The Ontario Court of Appeal Confirms Pension Assignments must be “Clear and Unambiguous”
Date: July 31, 2013
In a marriage breakdown situation where family assets are being valued and/or divided, a member’s workplace pension entitlements are often the most significant asset. To settle the property issues, a member and his or her spouse may agree that the member will assign an interest in the member’s benefit to the spouse. Unfortunately, it is not uncommon for a plan administrator to receive a court order or separation agreement that is not worded clearly, making it difficult for the plan administrator to determine when and how much of a member’s benefits should be paid to a former spouse. This situation is made more complicated where the member has passed away and a pre-retirement death benefit is payable to the surviving spouse, but the former spouse claims that all or a portion of the benefit was assigned by the member to the former spouse.
This was the very situation addressed in Vladescu v. CTVglobemedia Inc. (“Vladescu“). In 2012, the Ontario Superior Court of Justice held that the assignment of a plan member’s pension entitlement to a former spouse in a separation agreement or court order required “clear and unambiguous” language in order to be effective. The former spouse appealed, and on June 27, 2013, the Ontario Court of Appeal (the “Court”) unanimously upheld the lower court’s decision.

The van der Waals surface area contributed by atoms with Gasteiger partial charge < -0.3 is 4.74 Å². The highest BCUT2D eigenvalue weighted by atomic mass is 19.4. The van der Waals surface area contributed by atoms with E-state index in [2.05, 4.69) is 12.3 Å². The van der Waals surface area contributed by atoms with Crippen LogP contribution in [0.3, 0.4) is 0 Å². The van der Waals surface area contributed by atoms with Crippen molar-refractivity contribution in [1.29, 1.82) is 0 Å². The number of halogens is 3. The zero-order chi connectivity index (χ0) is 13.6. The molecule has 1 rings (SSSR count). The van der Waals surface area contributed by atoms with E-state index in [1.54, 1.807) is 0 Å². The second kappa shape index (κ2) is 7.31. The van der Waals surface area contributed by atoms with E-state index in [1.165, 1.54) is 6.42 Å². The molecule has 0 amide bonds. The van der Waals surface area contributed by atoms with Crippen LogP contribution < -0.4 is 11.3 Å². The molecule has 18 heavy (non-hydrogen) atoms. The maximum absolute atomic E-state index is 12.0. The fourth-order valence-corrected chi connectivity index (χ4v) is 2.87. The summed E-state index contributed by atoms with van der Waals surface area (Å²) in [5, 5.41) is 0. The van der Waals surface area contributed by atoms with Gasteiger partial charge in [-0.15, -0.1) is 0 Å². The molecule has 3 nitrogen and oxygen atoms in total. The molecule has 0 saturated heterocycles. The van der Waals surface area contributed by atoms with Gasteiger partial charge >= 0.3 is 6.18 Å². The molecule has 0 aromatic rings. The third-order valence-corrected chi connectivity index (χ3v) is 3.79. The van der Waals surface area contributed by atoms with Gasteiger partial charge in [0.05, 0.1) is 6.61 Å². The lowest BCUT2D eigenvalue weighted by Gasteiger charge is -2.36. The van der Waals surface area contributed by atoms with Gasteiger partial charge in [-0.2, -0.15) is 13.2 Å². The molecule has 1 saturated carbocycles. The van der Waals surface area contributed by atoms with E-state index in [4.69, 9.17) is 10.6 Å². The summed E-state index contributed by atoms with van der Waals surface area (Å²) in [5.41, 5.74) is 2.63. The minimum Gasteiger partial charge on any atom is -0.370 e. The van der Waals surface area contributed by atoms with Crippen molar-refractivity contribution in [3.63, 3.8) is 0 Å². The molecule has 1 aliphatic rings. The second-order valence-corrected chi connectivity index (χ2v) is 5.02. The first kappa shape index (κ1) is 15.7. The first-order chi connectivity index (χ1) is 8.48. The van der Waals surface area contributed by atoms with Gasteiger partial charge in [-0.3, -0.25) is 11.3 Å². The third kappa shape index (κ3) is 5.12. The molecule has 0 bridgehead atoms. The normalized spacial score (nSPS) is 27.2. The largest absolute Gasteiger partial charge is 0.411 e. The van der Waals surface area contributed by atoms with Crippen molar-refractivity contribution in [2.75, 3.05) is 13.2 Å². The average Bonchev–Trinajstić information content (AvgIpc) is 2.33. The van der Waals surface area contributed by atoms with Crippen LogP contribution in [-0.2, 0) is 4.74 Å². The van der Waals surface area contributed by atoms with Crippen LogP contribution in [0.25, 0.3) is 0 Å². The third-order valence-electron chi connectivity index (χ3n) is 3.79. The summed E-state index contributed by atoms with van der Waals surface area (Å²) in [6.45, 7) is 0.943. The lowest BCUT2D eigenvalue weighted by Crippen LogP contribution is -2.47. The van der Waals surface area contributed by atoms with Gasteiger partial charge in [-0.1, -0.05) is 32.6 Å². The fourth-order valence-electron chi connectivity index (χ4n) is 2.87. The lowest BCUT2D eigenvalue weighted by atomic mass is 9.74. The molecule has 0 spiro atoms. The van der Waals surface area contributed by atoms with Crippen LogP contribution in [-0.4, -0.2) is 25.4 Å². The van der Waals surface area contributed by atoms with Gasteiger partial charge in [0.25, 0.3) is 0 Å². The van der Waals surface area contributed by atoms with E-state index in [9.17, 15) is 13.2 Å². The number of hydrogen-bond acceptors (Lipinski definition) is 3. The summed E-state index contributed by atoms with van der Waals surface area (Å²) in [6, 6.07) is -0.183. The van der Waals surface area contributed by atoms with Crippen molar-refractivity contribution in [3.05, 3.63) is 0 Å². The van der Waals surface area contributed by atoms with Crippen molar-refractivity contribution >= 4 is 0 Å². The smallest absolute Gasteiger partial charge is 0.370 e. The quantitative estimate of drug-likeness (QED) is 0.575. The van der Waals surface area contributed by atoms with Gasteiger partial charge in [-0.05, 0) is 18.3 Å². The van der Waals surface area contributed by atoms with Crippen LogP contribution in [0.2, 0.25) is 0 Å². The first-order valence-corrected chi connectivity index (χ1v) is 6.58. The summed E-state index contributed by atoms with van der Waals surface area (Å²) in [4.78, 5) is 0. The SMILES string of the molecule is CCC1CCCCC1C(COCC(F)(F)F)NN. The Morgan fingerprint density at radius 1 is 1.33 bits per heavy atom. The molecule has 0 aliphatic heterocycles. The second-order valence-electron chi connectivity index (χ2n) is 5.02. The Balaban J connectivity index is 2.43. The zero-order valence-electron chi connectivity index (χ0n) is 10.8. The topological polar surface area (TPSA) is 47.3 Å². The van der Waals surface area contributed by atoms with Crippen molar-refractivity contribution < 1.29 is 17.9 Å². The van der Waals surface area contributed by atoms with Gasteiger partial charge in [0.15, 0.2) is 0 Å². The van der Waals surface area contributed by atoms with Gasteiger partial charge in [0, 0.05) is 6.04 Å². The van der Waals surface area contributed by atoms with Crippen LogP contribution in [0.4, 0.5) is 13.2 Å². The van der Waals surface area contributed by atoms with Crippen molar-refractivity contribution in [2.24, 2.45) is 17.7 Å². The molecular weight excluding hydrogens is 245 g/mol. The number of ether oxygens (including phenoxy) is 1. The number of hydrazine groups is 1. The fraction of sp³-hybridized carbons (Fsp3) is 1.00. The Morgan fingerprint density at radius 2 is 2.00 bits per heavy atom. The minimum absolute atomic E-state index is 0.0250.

Hicks Morley’s Frank Cesario successfully argued on behalf of CTV, the plan administrator, at both the motions court and appellate levels. This FTR Now reviews the Court’s decision and considers the implications that this decision will have for pension plan administrators.
As was previously discussed in our FTR Now “When is a Pension Assignment Not an Assignment“, the case considers a separation agreement between a plan member, Mr. Filotti, and his former spouse, Ms. Vladescu. The separation agreement contained specific provisions addressing Mr. Filotti’s pension benefit, which stated that Ms. Vladescu, who was Mr. Filotti’s spouse at the time under the plan, was entitled to “survivor benefits” and would continue to be entitled. Additionally, the separation agreement contemplated that in the event that Mr. Filotti subsequently married or co-habited with a common-law partner, he would make “all possible efforts” to have that subsequent spouse waive any rights or claims to his pension. A schedule to the separation agreement irrevocably authorized and directed CTV to pay all “survivor benefits” to Ms. Vladescu in the event of Mr. Filotti’s death.
Mr. Filotti had re-married by the time of his death, and the pre-retirement death benefit was claimed by Ms. Vladescu as well as by Mr. Filotti’s surviving spouse. The lower court was of the view that pension assignments required “clear and unambiguous” language, especially in cases where the assignment would supersede the statutory rights of another. Given the language of the separation agreement and the schedule, the separation agreement was found to be an irrevocable beneficiary designation in favour of Ms. Vladescu, rather than an “assignment.” Ms. Vladescu appealed this decision.